Claims, risks shadow ‘new’ state revenue
A fair amount of “new” money — $282 million — will flow to state government’s general fund during the budget year, starting July 1, 2013.
From state government economic wizards, “caution” is the word for considering uses of that money. “New money” means the difference between revenue expected during the coming budget year and current year spending.
State revenue looks like around $5.7 billion for this budget year (FY 13) and $5.9 billion in FY 14, Legislative Finance Committee Director David Abbey, told the recent New Mexico Tax Research Institute conference in Albuquerque.
Much of the good revenue news comes from oil and gas, said Tom Clifford, Department of Finance and Administration secretary. New technology has meant sharp increases in oil production the past few years, Abbey said.
Caution about using the new money starts with a quarter of it — $72 million — being already claimed to replenish money used to balance the state budget in past bad years.
The biggest number of the conference day, $15.5 billion – the unfunded liability of the state’s three employee pension funds – remains outside the general fund. Abbey said the “main causes for (the pension’s) deteriorating funding levels are investment losses under aggressive return assumptions, contributions that do not support costly benefit plans, no minimum retirement age, and members living longer.”
For icing on the scary cake, the DFA’s Clifford said the LFC assumptions about returns from the pension funds’ investments “are very optimistic.”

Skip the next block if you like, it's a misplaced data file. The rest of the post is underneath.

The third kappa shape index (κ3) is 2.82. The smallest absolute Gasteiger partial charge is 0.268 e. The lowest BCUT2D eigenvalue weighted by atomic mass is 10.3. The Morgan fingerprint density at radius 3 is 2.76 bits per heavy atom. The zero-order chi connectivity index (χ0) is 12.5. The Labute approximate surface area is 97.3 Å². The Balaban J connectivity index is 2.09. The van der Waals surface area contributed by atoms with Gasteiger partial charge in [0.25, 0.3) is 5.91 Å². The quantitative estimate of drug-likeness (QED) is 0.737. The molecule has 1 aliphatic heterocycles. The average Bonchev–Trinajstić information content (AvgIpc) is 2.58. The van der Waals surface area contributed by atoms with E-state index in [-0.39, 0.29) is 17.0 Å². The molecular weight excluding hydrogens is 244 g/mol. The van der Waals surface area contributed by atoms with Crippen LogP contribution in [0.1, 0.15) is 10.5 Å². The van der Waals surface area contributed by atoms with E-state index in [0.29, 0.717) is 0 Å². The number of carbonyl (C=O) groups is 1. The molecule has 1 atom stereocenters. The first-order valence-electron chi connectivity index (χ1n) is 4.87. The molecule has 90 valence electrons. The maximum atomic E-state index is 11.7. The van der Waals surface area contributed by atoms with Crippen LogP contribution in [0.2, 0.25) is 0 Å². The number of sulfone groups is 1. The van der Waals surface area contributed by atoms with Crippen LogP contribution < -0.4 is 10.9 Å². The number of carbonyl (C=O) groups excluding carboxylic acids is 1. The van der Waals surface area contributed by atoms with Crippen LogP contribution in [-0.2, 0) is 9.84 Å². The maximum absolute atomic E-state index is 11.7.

Retirement liabilities were a passing topic. The shorter term, the next year of two, got the focus. A potential nine-figure hit on the general fund looms when the state reconciles its cash records with the accounting records, something not done for years.
Then there is the federal government. According to Paul Caron at the Tax Prof blog (http://taxprof.typepad.com), 42.7 percent of New Mexico’s “budget” or “general revenue” comes from the federal government.
“Cutbacks at the national laboratories are already significantly affecting the New Mexico economy,” Clifford said.
The LFC world view focuses “on education, early childhood investment, public health, public safety, and protecting vulnerable citizens,” Abbey said. The committee seeks to “maintain balance between public schools, higher education and general government.”
Do not expect state government to become smaller. Gov. Susana Martinez allowed agencies to request spending of 6 percent more. The administration’s spending philosophy, Keith Gardner, Martinez’s chief of staff, told the conference, is growing spending at the rate of inflation plus population increases.
“Achievement gap” is the term for the difference between what students know and what they should know.
LFC research finds that “the state’s largest achievement gap is highly influenced by poverty and language status, regardless of ethnicity or race.” Attacks on the problem go to what Abbey called “evidence-based, proven strategies.” He likes the K-3 Plus program that adds 25 school days for some children in kindergarten through third grade. Childcare assistance, home visiting, pre-kindergarten and performance-based budgeting also claim spots on the LFC’s list.
Transportation has two achievement gaps, though Abbey didn’t use the term. The Department of Transportation is $304 million shy of what it claims to need for rebuilding roads and replacing bridges. For “routine pavement preservation,” the gap is $225 million.
Some road building rethinking has occurred, though “not enough,” Abbey said. Earlier choices such as shortening design life for roads were “penny-wise and pound-foolish.” The LFC will have transportation funding recommendations.
The state’s mess of a tax system was the only longer term, big picture issue getting attention from elected officials and business speakers. Much of the commentary amounted to whining about the huge size of the tax system problem and how nothing will happen.